Google is also accused of ‘commoditizing’ software by for example offering applications programs like word-processing and spreadsheets free to consumers online. But it did not invent the business model of ‘free’ software or Software as a Service (SAAS) which have been around in different forms for more than a decade. Unlike most of its smaller rivals it has the chance of generating significant revenues from these consumers thanks to the scale and low sales costs of its advertising machine; business customers pay a per capita charge for using Google Apps. This is part of a broader, and perfectly legitimate, strategy of encouraging a shift in the focus of computing away from the desktop (and Microsoft) and towards the Internet/Cloud, where Google is currently the leading player.
Where the commoditization charge has more force is in the rapidly changing world of online maps and satellite navigation. Bill Gurley has argued that Google is in the process of disrupting this market, hitherto controlled by the duopoly of Tele Atlas and NavTeq, acquired in 2007 by TomTom and Nokia respectively. Google made those acquisitions look very expensive when it stopped using both of these suppliers last year and announced that it would offer its own online maps and turn-by-turn navigation on all phones using Android, its operating system for mobile devices. That creates big problems for the leading suppliers of smart phones, who currently charge a fat fee for this information, and of course for rival suppliers of mobile operating systems, notably Microsoft.
This is all very clever and immensely ambitious, especially its latest venture of selling its own phone, Nexus One, in direct competition with its former ally, Apple. But it is hardly sinister or evil. If it were, then virtually every company that has undermined the business models of others, from Southwest Airlines and Ryanair to Craigslist, Wal-Mart and Tesco would be in the dock. Subverting the business model of incumbents is one of the ways that creative destruction works. The main winners are generally consumers paying lower prices, and in most cases the damage to incumbents is collateral rather than deliberate.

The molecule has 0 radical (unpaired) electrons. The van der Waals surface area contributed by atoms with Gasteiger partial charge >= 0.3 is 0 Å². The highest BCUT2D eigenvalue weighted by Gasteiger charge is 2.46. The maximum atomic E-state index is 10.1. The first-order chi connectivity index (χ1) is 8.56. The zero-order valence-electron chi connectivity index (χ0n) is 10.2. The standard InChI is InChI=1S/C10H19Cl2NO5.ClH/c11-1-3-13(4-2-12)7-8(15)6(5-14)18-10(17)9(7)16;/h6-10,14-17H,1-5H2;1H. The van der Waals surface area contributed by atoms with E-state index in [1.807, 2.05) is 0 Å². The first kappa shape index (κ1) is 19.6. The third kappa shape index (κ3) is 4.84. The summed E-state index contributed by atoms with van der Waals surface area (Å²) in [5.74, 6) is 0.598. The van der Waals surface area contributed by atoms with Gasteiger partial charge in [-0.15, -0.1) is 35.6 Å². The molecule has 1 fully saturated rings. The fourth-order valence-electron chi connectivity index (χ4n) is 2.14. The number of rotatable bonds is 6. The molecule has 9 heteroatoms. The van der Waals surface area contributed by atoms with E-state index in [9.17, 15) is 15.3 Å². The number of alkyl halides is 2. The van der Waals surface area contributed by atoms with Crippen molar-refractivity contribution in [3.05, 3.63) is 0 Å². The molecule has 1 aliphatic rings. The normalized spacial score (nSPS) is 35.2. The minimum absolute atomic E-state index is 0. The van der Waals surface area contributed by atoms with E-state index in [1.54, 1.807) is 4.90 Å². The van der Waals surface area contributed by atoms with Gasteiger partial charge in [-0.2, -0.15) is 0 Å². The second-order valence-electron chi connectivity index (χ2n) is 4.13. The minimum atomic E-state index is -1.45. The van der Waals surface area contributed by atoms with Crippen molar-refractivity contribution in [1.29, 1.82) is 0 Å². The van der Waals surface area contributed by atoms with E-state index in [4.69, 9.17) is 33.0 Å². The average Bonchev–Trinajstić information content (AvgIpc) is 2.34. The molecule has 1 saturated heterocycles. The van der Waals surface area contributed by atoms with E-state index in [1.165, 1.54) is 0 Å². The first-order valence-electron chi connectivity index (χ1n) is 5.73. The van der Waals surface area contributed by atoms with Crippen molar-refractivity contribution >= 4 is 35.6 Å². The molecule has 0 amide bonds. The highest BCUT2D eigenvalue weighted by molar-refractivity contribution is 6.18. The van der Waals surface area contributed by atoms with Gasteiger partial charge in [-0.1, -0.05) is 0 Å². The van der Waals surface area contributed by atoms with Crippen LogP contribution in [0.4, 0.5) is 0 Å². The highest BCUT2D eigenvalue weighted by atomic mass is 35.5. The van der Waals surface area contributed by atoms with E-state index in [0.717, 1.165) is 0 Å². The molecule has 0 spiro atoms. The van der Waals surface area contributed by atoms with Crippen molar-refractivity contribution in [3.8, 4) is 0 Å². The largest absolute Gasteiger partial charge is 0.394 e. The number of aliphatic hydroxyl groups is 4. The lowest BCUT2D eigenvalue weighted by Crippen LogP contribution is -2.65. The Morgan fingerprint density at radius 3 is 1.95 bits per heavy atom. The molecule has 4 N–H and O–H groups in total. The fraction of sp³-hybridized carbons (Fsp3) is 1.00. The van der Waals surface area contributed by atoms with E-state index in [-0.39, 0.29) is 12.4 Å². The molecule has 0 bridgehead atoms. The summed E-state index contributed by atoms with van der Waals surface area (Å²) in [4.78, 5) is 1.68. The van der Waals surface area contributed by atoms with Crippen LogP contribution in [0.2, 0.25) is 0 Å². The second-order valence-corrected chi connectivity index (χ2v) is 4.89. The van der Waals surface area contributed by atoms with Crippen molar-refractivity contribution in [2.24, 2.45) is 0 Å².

Contrary to what some armchair Machiavellians believe, business is very different from warfare. Success is basically about winning customers and keeping them, rather than destroying competitors. All the cases I’ve written about where, instead of concentrating on carving out a defensible new markets, valiant new ventures attempted frontal assaults on powerful incumbents – Apple v IBM, Netscape v Microsoft, and Webvan v giant supermarkets – ended ignominiously. And even Microsoft’s crushing of Netscape turned out to be an almost pyrrhic victory.
It is most unlikely that Google will succeed in all its ventures – none has so far produced revenues remotely comparable with AdWords and AdSense. It could well be getting to that dangerous, hubristic point, reached by all businesses that have scaled incredible heights very quickly, of biting off more than it can chew. (Pride comes before a fall applies to Apple too – it has been there before.) Google is no more invincible than any other company.
Nor is it any more dangerous than any other organisation that has become as powerful as it has. Potentially then it is very dangerous, since power always tends to corrupt, but so far Google has been distinctly less evil than most. Search may not yet organize all the world’s information for us and probably never will, but it still fulfills Larry Page’s promise in 2004: “to provide an important service to the world – instantly delivering relevant information on virtually any topic. Serving our end users is at the heart of what we do and remains our number one priority.”
I for one am still grateful. If more companies were like Google we’d hear a lot less about the evils of capitalism.